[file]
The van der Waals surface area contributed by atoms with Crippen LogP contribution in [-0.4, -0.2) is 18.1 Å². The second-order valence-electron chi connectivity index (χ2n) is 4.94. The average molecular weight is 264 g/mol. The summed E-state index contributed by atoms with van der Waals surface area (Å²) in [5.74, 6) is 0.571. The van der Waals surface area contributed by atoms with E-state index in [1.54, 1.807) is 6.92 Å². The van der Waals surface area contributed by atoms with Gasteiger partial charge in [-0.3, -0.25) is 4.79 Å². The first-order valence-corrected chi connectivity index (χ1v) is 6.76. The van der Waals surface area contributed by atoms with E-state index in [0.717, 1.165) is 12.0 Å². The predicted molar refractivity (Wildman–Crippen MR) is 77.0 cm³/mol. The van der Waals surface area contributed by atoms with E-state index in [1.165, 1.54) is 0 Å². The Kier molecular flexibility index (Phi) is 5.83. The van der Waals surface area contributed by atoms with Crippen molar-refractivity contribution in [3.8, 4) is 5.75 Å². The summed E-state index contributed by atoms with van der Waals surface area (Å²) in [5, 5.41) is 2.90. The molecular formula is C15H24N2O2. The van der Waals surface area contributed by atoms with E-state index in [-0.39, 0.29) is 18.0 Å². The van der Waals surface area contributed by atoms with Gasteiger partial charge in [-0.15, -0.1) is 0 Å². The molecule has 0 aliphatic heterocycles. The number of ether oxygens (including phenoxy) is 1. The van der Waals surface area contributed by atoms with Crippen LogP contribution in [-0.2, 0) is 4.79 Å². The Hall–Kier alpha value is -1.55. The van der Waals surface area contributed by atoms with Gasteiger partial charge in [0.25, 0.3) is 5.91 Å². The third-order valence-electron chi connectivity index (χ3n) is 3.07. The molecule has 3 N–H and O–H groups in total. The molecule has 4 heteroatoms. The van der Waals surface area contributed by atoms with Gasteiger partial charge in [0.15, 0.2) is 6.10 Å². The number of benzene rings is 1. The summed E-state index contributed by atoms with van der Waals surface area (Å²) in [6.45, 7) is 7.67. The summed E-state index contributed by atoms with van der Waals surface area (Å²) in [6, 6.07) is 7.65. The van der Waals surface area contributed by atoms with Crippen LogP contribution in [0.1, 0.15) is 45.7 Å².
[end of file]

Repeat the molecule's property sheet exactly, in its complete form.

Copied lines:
The van der Waals surface area contributed by atoms with Crippen LogP contribution in [-0.4, -0.2) is 18.1 Å². The second-order valence-electron chi connectivity index (χ2n) is 4.94. The average molecular weight is 264 g/mol. The summed E-state index contributed by atoms with van der Waals surface area (Å²) in [5.74, 6) is 0.571. The van der Waals surface area contributed by atoms with E-state index in [1.54, 1.807) is 6.92 Å². The van der Waals surface area contributed by atoms with Gasteiger partial charge in [-0.3, -0.25) is 4.79 Å². The first-order valence-corrected chi connectivity index (χ1v) is 6.76. The van der Waals surface area contributed by atoms with E-state index in [0.717, 1.165) is 12.0 Å². The predicted molar refractivity (Wildman–Crippen MR) is 77.0 cm³/mol. The van der Waals surface area contributed by atoms with E-state index in [1.165, 1.54) is 0 Å². The Kier molecular flexibility index (Phi) is 5.83. The van der Waals surface area contributed by atoms with Crippen molar-refractivity contribution in [3.8, 4) is 5.75 Å². The summed E-state index contributed by atoms with van der Waals surface area (Å²) in [5, 5.41) is 2.90. The molecular formula is C15H24N2O2. The van der Waals surface area contributed by atoms with E-state index in [-0.39, 0.29) is 18.0 Å². The van der Waals surface area contributed by atoms with Gasteiger partial charge in [-0.15, -0.1) is 0 Å². The molecule has 0 aliphatic heterocycles. The number of ether oxygens (including phenoxy) is 1. The van der Waals surface area contributed by atoms with Crippen LogP contribution in [-0.2, 0) is 4.79 Å². The Hall–Kier alpha value is -1.55. The van der Waals surface area contributed by atoms with Gasteiger partial charge in [0.25, 0.3) is 5.91 Å². The third-order valence-electron chi connectivity index (χ3n) is 3.07. The molecule has 3 N–H and O–H groups in total. The molecule has 4 heteroatoms. The van der Waals surface area contributed by atoms with Gasteiger partial charge in [0.15, 0.2) is 6.10 Å². The number of benzene rings is 1. The summed E-state index contributed by atoms with van der Waals surface area (Å²) in [6.45, 7) is 7.67. The summed E-state index contributed by atoms with van der Waals surface area (Å²) in [6, 6.07) is 7.65. The van der Waals surface area contributed by atoms with Crippen LogP contribution in [0.1, 0.15) is 45.7 Å².